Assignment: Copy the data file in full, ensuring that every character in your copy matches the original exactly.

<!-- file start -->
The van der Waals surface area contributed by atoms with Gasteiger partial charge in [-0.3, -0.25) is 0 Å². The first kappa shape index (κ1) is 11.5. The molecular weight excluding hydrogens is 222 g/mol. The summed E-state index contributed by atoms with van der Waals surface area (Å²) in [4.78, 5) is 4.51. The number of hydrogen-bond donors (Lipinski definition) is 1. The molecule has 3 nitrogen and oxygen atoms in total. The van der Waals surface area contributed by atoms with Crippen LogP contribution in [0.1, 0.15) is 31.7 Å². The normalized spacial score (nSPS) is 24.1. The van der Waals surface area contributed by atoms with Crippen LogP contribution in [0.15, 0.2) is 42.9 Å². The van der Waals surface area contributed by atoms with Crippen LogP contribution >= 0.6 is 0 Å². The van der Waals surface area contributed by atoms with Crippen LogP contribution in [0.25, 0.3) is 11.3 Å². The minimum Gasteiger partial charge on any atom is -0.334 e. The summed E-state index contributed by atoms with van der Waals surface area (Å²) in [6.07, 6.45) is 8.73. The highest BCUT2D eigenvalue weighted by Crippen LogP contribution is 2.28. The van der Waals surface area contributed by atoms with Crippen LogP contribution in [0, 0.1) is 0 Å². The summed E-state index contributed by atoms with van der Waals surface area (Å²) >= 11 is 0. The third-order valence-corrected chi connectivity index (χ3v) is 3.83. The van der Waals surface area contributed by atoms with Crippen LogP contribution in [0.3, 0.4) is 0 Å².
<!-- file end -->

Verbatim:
The van der Waals surface area contributed by atoms with Gasteiger partial charge in [-0.3, -0.25) is 0 Å². The first kappa shape index (κ1) is 11.5. The molecular weight excluding hydrogens is 222 g/mol. The summed E-state index contributed by atoms with van der Waals surface area (Å²) in [4.78, 5) is 4.51. The number of hydrogen-bond donors (Lipinski definition) is 1. The molecule has 3 nitrogen and oxygen atoms in total. The van der Waals surface area contributed by atoms with Crippen LogP contribution in [0.1, 0.15) is 31.7 Å². The normalized spacial score (nSPS) is 24.1. The van der Waals surface area contributed by atoms with Crippen LogP contribution in [0.15, 0.2) is 42.9 Å². The van der Waals surface area contributed by atoms with Crippen LogP contribution >= 0.6 is 0 Å². The van der Waals surface area contributed by atoms with Crippen LogP contribution in [0.25, 0.3) is 11.3 Å². The minimum Gasteiger partial charge on any atom is -0.334 e. The summed E-state index contributed by atoms with van der Waals surface area (Å²) in [6.07, 6.45) is 8.73. The highest BCUT2D eigenvalue weighted by Crippen LogP contribution is 2.28. The van der Waals surface area contributed by atoms with Crippen LogP contribution in [0, 0.1) is 0 Å². The summed E-state index contributed by atoms with van der Waals surface area (Å²) >= 11 is 0. The third-order valence-corrected chi connectivity index (χ3v) is 3.83. The van der Waals surface area contributed by atoms with Crippen LogP contribution in [0.3, 0.4) is 0 Å².